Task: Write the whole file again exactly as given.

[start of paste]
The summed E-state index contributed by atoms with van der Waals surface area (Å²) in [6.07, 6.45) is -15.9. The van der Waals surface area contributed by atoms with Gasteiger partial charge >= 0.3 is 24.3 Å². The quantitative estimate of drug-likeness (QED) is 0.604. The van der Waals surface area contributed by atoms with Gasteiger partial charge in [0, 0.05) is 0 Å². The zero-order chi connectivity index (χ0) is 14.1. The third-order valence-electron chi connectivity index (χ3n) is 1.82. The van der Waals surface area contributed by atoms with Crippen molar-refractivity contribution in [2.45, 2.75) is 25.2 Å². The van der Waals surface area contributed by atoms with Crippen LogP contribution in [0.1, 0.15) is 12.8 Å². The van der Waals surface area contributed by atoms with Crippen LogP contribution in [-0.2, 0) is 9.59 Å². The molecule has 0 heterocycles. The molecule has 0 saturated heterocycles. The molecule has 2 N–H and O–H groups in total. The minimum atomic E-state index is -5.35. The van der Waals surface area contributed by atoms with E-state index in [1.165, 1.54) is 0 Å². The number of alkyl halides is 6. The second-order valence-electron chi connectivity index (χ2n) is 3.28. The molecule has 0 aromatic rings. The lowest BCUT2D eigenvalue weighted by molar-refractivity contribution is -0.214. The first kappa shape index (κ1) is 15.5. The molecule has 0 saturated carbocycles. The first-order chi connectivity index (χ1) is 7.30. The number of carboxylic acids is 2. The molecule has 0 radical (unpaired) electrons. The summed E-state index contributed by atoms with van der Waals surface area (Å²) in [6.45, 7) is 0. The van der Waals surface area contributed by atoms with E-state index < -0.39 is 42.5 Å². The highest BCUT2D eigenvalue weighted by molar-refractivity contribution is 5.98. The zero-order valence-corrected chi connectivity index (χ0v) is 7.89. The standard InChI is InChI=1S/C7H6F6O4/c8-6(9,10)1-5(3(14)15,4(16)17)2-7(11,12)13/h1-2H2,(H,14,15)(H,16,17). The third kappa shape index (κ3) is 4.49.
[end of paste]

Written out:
The summed E-state index contributed by atoms with van der Waals surface area (Å²) in [6.07, 6.45) is -15.9. The van der Waals surface area contributed by atoms with Gasteiger partial charge >= 0.3 is 24.3 Å². The quantitative estimate of drug-likeness (QED) is 0.604. The van der Waals surface area contributed by atoms with Gasteiger partial charge in [0, 0.05) is 0 Å². The zero-order chi connectivity index (χ0) is 14.1. The third-order valence-electron chi connectivity index (χ3n) is 1.82. The van der Waals surface area contributed by atoms with Crippen molar-refractivity contribution in [2.45, 2.75) is 25.2 Å². The van der Waals surface area contributed by atoms with Crippen LogP contribution in [0.1, 0.15) is 12.8 Å². The van der Waals surface area contributed by atoms with Crippen LogP contribution in [-0.2, 0) is 9.59 Å². The molecule has 0 heterocycles. The molecule has 0 saturated heterocycles. The molecule has 2 N–H and O–H groups in total. The minimum atomic E-state index is -5.35. The van der Waals surface area contributed by atoms with E-state index in [1.165, 1.54) is 0 Å². The number of alkyl halides is 6. The second-order valence-electron chi connectivity index (χ2n) is 3.28. The molecule has 0 aromatic rings. The lowest BCUT2D eigenvalue weighted by molar-refractivity contribution is -0.214. The first kappa shape index (κ1) is 15.5. The molecule has 0 saturated carbocycles. The first-order chi connectivity index (χ1) is 7.30. The number of carboxylic acids is 2. The molecule has 0 radical (unpaired) electrons. The summed E-state index contributed by atoms with van der Waals surface area (Å²) in [6.45, 7) is 0. The van der Waals surface area contributed by atoms with E-state index < -0.39 is 42.5 Å². The highest BCUT2D eigenvalue weighted by molar-refractivity contribution is 5.98. The zero-order valence-corrected chi connectivity index (χ0v) is 7.89. The standard InChI is InChI=1S/C7H6F6O4/c8-6(9,10)1-5(3(14)15,4(16)17)2-7(11,12)13/h1-2H2,(H,14,15)(H,16,17). The third kappa shape index (κ3) is 4.49.